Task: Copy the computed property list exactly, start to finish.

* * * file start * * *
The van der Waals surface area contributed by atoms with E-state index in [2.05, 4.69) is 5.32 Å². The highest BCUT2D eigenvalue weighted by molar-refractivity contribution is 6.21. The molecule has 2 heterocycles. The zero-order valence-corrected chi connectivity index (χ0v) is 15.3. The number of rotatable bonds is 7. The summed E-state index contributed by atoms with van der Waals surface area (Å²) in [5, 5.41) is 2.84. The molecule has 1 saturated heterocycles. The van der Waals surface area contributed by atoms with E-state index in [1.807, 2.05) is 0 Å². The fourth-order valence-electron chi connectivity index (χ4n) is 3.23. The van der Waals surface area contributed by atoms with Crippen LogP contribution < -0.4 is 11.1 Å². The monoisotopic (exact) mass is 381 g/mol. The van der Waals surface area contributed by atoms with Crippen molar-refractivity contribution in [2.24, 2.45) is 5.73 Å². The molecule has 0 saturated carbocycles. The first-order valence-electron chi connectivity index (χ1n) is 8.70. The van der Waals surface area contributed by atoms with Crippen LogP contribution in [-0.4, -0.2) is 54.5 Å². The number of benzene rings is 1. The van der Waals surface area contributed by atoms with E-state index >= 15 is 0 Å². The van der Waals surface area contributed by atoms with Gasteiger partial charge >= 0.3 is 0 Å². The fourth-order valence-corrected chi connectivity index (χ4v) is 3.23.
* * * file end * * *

The van der Waals surface area contributed by atoms with E-state index in [2.05, 4.69) is 5.32 Å². The highest BCUT2D eigenvalue weighted by molar-refractivity contribution is 6.21. The molecule has 2 heterocycles. The zero-order valence-corrected chi connectivity index (χ0v) is 15.3. The number of rotatable bonds is 7. The summed E-state index contributed by atoms with van der Waals surface area (Å²) in [5, 5.41) is 2.84. The molecule has 1 saturated heterocycles. The van der Waals surface area contributed by atoms with E-state index in [1.807, 2.05) is 0 Å². The fourth-order valence-electron chi connectivity index (χ4n) is 3.23. The van der Waals surface area contributed by atoms with Crippen LogP contribution < -0.4 is 11.1 Å². The monoisotopic (exact) mass is 381 g/mol. The van der Waals surface area contributed by atoms with Crippen molar-refractivity contribution in [2.24, 2.45) is 5.73 Å². The molecule has 0 saturated carbocycles. The first-order valence-electron chi connectivity index (χ1n) is 8.70. The van der Waals surface area contributed by atoms with Crippen LogP contribution in [-0.4, -0.2) is 54.5 Å². The number of benzene rings is 1. The van der Waals surface area contributed by atoms with E-state index >= 15 is 0 Å². The van der Waals surface area contributed by atoms with Gasteiger partial charge >= 0.3 is 0 Å². The fourth-order valence-corrected chi connectivity index (χ4v) is 3.23.